From Jairo B. García
Reaching the completion stage of a well means the companies have invested lots of time and money in exploration, geologic analysis, reservoir modeling, and drilling. Accordingly, the completion of the well is the successful outcome from those activities, meaning the commercial reserves are present and the decision has been taken regarding the best way to produce those reserves. The question here is whether the chosen completion is the optimum to exploit the reservoir, knowing that the completion is a wild card: if done properly, it will render the optimum well inflow performance, otherwise, the actual productivity will not match the forecasted production profiles of the company. Reviewing the completion performance, it reveals that unknowingly, most companies do not get the optimum results due to two facts. One is the lack of technical skills to verify the expected performance of the wells, and the other one is the lack of economic evaluations that may lead to the optimum performance. This article will show examples of each of those cases to check if this critical stage is properly assessed by the companies.
Each type of completion has their unique attributes that make them the dominant element, or the major offenders in the total pressure loss of the well inflow performance. In a perforating completion, this attribute is the length if the perforation followed by the number of perforations. In a fracture completion, the dominant elements are the length of the fracture and the conductivity of the fracture. For an open hole gravel pack, the dominant attribute is the permeability in the annulus wellbore/sand screen. For the gravel pack, it is the resulting permeability in the perforation tunnel, defined as Kpt. The only way to know if the completion was successful or not, is by attaining a correlation of those parameters. Those parameters are taking into account only the pressure drop (skin) due to the completion performance, as the other elements making up the total skin, like the reservoir skin, or the multiflow skin and others, have been separated out, which allows to quality check the inflow performance exclusively due to the particular completion.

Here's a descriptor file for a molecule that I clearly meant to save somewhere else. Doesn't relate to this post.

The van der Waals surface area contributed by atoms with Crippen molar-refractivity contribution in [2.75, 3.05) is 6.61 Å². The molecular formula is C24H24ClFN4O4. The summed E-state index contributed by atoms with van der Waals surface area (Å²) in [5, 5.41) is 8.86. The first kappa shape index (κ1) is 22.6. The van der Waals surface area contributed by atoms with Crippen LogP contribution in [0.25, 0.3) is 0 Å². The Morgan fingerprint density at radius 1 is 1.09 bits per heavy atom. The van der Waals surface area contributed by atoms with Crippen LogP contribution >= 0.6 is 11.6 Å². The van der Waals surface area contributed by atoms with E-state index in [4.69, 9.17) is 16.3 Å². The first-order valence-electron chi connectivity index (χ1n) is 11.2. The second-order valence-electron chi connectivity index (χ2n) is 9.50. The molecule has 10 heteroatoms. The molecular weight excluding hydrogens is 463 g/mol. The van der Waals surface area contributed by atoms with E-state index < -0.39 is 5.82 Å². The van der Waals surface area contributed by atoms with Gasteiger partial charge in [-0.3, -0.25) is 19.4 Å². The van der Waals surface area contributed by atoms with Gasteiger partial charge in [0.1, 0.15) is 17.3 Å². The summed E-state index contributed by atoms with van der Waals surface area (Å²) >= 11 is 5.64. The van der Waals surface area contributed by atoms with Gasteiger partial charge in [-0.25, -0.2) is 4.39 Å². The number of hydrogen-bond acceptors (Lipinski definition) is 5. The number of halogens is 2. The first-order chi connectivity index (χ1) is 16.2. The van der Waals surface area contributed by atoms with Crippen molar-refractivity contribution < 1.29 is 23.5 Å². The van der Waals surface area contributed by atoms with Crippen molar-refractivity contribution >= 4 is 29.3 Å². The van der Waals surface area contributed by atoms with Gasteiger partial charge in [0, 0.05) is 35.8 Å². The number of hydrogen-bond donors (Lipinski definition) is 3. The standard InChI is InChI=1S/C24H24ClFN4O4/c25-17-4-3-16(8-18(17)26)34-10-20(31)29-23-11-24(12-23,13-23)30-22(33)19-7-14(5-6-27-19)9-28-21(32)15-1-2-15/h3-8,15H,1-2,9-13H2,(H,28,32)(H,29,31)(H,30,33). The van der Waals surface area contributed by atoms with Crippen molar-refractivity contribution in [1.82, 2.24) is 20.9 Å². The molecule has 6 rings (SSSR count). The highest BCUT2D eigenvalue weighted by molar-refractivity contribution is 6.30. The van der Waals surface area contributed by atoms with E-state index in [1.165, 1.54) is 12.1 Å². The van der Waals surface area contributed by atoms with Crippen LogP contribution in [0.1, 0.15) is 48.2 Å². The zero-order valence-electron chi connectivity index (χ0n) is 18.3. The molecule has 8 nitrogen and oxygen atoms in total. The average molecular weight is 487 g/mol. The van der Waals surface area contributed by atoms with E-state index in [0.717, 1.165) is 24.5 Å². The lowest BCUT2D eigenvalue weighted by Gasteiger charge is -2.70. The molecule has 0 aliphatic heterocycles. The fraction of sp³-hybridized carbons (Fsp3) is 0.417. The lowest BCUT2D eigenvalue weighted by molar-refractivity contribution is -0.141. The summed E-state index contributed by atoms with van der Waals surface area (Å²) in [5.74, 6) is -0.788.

In order to show how this completion performance evaluation is conducted, let us review a cased-hole gravel pack completion operation. The communication between the reservoir and the wellbore, in this case is established by perforating through the casing, the cement sheet and hopefully deep into the formation, contacting the undisturbed section of the reservoir. The perforating creates a small linear channel through which the total produced fluid has to pass. As the effective flow area of the perforations is very small compared to the effective flow area in the reservoir, even if the highest perforating density is achieved, this creates an exceedingly high flow velocity, which will have to be analyzed by the modified Forchheimer equation, due to this non-Darcy flow condition. This high velocity within the tunnels is responsible for creating the high skin associated with this type of completion, along with the skin due to convergent flow from the reservoir into the perforations. But the dominant pressure loss (skin), is created by the flow through the perforation tunnels.
Those perforation tunnels are packed with high permeability gravel, with the unfulfillable expectation of creating a high permeability contrast between the native reservoir rock permeability and the permeability of the gravel, which in most cases is from 50,000 md up to 200,000 md. The service providers always will recommend the highest permeability gravel in this type of completion. By matching of the permeability in the perforation tunnels as well as pressure build up tests (PBU) to define the skin components associated to this type of completion, it has been determined that the permeability in those perforated tunnels (Kpt) is not close at all to the permeability of the gravel packing them. The real fact in this case is that, there is a trend which follows the reservoir permeability (Kr), but not the original gravel permeability.